The Abortion Issue

  • 1st Statutory abortion law

    1st Statutory abortion law
    Protects women from abortions performed using poison administered after the first 4 months of pregnancy. This is important because it was the first law established to protect women's rights in regards to abortion.
  • Beginning Of Pro-Life

    Beginning Of Pro-Life
    Dr. Horatio Storer creates a national effort by the American Medical Association to end legal abortion. At this point in time, 1st-trimester abortion is legal or a misdemeanor in most states. This is important because it marks the beginning of the pro-life movement in opposition to abortion.
  • Comstock Act

    Comstock Act
    This act bans access to abortion and birth control information. This is important because it is the first major instance of the pro-life movement affecting our laws surrounding abortion.
  • Stricter Abortion Laws

    Stricter Abortion Laws
    Abortion is now regulated by the AMA. It is permitted with the conferral of 1+ physicians who believe the mothers life is at risk. This is important because it continues the restrictions placed on women and their right to choose.
  • European Influence

    European Influence
    Vacuum aspiration-style abortion grows in popularity in Europe and is considered safer. This is important because later on Americans adopted it as a safer method of abortion.
  • Society for Human Abortion

    Society for Human Abortion
    The SHA is established in San Fransisco, California. It challenges the Comstock Act by providing information about abortion. This is important because it is the first instance of an organization pushing back against abortion laws and advocating for women's rights.
  • Abortion is Legal in 49 States and Washington D.C

    Abortion is Legal in 49 States and Washington D.C
    this is important because it shows huge progress being made since 100 years prior
  • Dr. Leon Belous

    Dr. Leon Belous
    Is convicted for performing an illegal abortion on a pregnant woman who was referred to him. This is important because it shows that physicians were willing to fight against abortion laws.
  • PACSW

    PACSW
    President Kennedy creates the Presidential Advisory Council on the Status of Women and calls for the repeal of abortion laws. This is important because it shows the federal government becoming involved at an executive level.
  • California Supreme Court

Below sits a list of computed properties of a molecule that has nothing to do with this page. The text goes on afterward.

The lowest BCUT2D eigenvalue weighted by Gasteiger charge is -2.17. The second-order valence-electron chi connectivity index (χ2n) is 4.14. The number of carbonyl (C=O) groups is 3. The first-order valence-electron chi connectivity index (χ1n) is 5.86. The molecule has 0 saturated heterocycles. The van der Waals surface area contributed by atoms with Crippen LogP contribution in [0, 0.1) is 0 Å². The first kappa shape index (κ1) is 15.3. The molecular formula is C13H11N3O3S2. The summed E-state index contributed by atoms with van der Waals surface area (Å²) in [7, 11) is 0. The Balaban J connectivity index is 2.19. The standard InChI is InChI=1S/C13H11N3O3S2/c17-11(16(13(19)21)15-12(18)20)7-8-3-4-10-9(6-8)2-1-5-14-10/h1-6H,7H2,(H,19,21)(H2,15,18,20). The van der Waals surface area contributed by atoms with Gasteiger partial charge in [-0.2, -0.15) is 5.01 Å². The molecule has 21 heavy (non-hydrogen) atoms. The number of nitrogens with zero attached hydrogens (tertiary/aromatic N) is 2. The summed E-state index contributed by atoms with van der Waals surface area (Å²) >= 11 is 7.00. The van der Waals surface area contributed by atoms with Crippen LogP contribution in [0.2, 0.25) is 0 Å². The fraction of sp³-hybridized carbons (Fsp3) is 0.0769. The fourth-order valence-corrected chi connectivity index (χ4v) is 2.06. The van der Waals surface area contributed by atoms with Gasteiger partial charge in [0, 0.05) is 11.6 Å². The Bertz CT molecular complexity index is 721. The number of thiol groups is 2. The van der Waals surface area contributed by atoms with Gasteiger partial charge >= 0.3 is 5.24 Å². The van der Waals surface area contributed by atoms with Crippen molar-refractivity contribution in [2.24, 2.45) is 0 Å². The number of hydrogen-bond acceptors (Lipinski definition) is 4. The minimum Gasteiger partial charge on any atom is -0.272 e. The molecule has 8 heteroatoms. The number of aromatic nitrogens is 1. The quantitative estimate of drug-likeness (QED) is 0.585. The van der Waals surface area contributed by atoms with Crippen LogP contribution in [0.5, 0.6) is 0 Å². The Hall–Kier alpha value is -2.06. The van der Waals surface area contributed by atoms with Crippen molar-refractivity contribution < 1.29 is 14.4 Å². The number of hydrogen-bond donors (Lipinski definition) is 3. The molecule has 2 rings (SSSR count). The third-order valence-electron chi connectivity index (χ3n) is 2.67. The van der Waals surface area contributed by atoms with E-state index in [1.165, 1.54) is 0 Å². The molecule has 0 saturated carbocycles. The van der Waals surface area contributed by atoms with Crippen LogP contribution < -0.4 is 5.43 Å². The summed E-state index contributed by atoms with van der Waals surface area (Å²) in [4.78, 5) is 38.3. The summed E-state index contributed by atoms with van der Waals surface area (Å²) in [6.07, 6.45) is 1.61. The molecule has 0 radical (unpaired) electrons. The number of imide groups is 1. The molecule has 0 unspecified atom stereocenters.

California Supreme Court
    Rules in favor of the right to choose abortion. This sets a precedent for other states, and even the federal government to do the same.
  • Dr. Jane Hodgson

    Dr. Jane Hodgson
    Convicted in Minnesota for performing an abortion on a 23-year-old woman. The judge does not submit the case to the state supreme court. This, yet again, shows a doctor going against the rules to do what they believe is right.
  • Hawaii

    Hawaii
    Hawaii becomes the first state to allow abortions performed before 20 weeks of pregnancy, repealing its criminal abortion law. New York follows shortly thereafter. This is important because eventually the rest of the states follow suit
  • The Comstock Act is Repealed

    The Comstock Act is Repealed
    State Laws banning contraception remain. Abortion under "certain" conditions is permitted in 14 states. 4 states guarantee women the choice of pregnancy termination. This shows great progress since the act was passed.
  • "Jane Roe"

    "Jane Roe"
    An unmarried pregnant woman in Texas, Norma McCorvey, challenges a state law that makes it a crime for a doctor to perform an abortion unless the woman's life is at stake. McCorvey is listed as "Jane Roe" on all legal documents for privacy reasons. This is the beginning of one of the most influential cases in history.
  • Roe v. Wade

    Roe v. Wade
    The Supreme Court grants all women the right to abortions based on a woman's right to privacy. This is hugely important because it makes abortion legal in all 50 states as federal law.
  • Doe v. Bolton

    Doe v. Bolton